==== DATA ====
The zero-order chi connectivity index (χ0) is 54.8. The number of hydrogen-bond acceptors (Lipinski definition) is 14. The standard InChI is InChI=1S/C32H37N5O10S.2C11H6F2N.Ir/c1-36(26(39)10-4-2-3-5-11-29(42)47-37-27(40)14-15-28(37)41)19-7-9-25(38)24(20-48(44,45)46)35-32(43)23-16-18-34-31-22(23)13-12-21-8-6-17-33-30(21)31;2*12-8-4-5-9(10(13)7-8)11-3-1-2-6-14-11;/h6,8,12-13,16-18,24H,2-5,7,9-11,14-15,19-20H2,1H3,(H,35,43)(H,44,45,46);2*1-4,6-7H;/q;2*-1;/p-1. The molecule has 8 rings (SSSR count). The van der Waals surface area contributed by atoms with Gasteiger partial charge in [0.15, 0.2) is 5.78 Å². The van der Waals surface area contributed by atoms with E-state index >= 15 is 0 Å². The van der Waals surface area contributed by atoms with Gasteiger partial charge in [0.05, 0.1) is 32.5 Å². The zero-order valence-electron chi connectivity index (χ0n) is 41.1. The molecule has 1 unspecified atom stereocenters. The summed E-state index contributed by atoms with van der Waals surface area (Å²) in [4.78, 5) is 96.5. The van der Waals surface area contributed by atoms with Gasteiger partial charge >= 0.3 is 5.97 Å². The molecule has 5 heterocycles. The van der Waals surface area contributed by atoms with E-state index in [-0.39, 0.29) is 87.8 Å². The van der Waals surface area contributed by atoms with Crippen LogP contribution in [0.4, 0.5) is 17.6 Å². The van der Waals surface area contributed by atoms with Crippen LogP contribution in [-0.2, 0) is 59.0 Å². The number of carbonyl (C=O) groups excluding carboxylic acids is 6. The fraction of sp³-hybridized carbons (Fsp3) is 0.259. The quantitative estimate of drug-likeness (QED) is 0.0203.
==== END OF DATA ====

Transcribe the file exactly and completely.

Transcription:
The zero-order chi connectivity index (χ0) is 54.8. The number of hydrogen-bond acceptors (Lipinski definition) is 14. The standard InChI is InChI=1S/C32H37N5O10S.2C11H6F2N.Ir/c1-36(26(39)10-4-2-3-5-11-29(42)47-37-27(40)14-15-28(37)41)19-7-9-25(38)24(20-48(44,45)46)35-32(43)23-16-18-34-31-22(23)13-12-21-8-6-17-33-30(21)31;2*12-8-4-5-9(10(13)7-8)11-3-1-2-6-14-11;/h6,8,12-13,16-18,24H,2-5,7,9-11,14-15,19-20H2,1H3,(H,35,43)(H,44,45,46);2*1-4,6-7H;/q;2*-1;/p-1. The molecule has 8 rings (SSSR count). The van der Waals surface area contributed by atoms with Gasteiger partial charge in [0.15, 0.2) is 5.78 Å². The van der Waals surface area contributed by atoms with E-state index >= 15 is 0 Å². The van der Waals surface area contributed by atoms with Gasteiger partial charge in [0.05, 0.1) is 32.5 Å². The zero-order valence-electron chi connectivity index (χ0n) is 41.1. The molecule has 1 unspecified atom stereocenters. The summed E-state index contributed by atoms with van der Waals surface area (Å²) in [4.78, 5) is 96.5. The van der Waals surface area contributed by atoms with Gasteiger partial charge >= 0.3 is 5.97 Å². The molecule has 5 heterocycles. The van der Waals surface area contributed by atoms with E-state index in [-0.39, 0.29) is 87.8 Å². The van der Waals surface area contributed by atoms with Crippen LogP contribution in [0.4, 0.5) is 17.6 Å². The van der Waals surface area contributed by atoms with Crippen LogP contribution in [-0.2, 0) is 59.0 Å². The number of carbonyl (C=O) groups excluding carboxylic acids is 6. The fraction of sp³-hybridized carbons (Fsp3) is 0.259. The quantitative estimate of drug-likeness (QED) is 0.0203.